Ungeek: What is 2FA?

If you consider yourself a geek or not, the chances are you have delt with Two Factor Authentication (2FA) when you have logged into certain websites or mobile apps...

For example when accessing your bank; but you might not fully know what 2FA means. Also, in the real world, you will have already been dealing with 2FA without even knowing about it. Here is a brief explanation…

Firstly, what is a factor of authentication? In the world of technology there are 3 ways a computer can identify you; these are:

  • Something you know
  • Something you have
  • Something you are

On the web, classically the most basic example of an authentication was a password that is linked to your username. This is an example of Single-Factor Authentication (SFA), however, for things that require a higher level of security and validation, this was not considered enough.

Websites initially would try and overcome with by using additional passcodes or pieces of information your needed to enter (e.g. your mother’s maiden name), however these additional steps are using the same factor; something you know. Therefore, Multi-Factor Authentication (MFA) is considered the best method of identification validation, with at least 2 factors (2FA) being viewed as the best midway point between security and convenience.

This is why, for example, logging into your bank via your phone’s mobile app is often easier than via their website. Their app will use unique identifying factors from your device (MAC address, serial number …etc) to be one factor (Something you have), then use the entered password to create that Multi-Factor validation (Something you know). Alternatively, instead of entering a password, you might use your finger or your face to access your baking app. In this case, the second factor would be Something you are.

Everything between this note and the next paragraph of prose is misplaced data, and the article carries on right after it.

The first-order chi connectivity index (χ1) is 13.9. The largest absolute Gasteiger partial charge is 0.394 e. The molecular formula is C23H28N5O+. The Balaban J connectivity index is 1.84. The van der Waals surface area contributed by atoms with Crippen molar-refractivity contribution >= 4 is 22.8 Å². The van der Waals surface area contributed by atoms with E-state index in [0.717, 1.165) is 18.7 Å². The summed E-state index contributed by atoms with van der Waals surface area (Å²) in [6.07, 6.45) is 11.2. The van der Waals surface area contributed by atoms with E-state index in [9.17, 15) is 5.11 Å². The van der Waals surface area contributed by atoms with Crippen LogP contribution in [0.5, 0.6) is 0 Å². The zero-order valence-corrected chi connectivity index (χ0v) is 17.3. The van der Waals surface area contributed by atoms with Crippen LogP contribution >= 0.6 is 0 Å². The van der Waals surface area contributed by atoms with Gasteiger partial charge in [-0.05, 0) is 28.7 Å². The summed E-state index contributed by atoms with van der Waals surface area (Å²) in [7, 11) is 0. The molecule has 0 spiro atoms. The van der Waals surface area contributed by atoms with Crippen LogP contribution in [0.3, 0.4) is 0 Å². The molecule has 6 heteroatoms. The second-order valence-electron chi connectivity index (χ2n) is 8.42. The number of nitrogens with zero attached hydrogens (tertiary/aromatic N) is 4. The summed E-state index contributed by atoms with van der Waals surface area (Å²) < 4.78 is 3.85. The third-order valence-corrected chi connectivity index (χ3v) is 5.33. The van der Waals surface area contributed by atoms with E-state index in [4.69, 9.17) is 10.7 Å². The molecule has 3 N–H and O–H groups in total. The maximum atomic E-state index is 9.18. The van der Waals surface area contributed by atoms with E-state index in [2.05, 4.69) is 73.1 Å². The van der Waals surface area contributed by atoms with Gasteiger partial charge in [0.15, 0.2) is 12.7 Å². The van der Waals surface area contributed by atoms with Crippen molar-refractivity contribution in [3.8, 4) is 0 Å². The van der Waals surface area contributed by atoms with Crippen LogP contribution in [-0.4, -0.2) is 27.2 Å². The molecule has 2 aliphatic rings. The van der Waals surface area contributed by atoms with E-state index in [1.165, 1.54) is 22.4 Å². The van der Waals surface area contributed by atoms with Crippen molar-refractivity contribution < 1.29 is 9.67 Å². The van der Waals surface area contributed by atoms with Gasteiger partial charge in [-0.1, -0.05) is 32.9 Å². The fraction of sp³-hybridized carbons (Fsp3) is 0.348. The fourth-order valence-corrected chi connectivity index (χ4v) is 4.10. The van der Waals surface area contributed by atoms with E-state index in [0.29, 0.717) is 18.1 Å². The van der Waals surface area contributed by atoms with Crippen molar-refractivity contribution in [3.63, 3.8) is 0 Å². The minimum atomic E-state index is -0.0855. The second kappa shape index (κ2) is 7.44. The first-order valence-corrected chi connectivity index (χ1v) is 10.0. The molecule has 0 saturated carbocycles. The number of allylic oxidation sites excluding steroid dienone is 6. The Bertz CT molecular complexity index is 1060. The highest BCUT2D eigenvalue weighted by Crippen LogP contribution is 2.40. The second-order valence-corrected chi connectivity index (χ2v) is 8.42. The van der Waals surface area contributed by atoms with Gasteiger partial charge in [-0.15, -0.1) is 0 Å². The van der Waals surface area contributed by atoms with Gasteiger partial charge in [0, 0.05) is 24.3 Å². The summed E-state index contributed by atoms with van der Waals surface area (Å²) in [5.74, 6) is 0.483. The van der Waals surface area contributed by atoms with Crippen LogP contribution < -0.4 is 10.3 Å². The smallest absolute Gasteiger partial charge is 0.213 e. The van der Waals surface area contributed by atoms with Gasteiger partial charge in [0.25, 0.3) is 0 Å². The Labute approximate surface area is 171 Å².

When it comes to accessing you bank via a website, you might need to enter a sent text code, or have a dongle that generates random passwords; both methods create the same multi-factor authentication, by adding the ‘Something you have’ factor.

2FA can be perceived to be barrier, however the improvement in security is worth it, and digital solutions using 2FA is not them trying to be more secure than then real world; instead, it is trying to catch up to the real world.

After all, when you use an ATM you put in your card (Something you have) and enter a PIN code (Something you know). Only requiring the card without a PIN or only the PIN without the card to access your money would seem very insecure.

An even more basic example would be needing sign for something (Something you know), needing a utility bill being used to prove your address, which is technically both Something you have & Something you are. 2FA has been around for much longer than you think.

Therefore websites and mobile apps are not trying to unnecessarily secure… they are only trying to be as secure as the non-digital world. It also shows that most people have been happily using Multi-Factor authentication for many years, it’s just we didn’t even realise.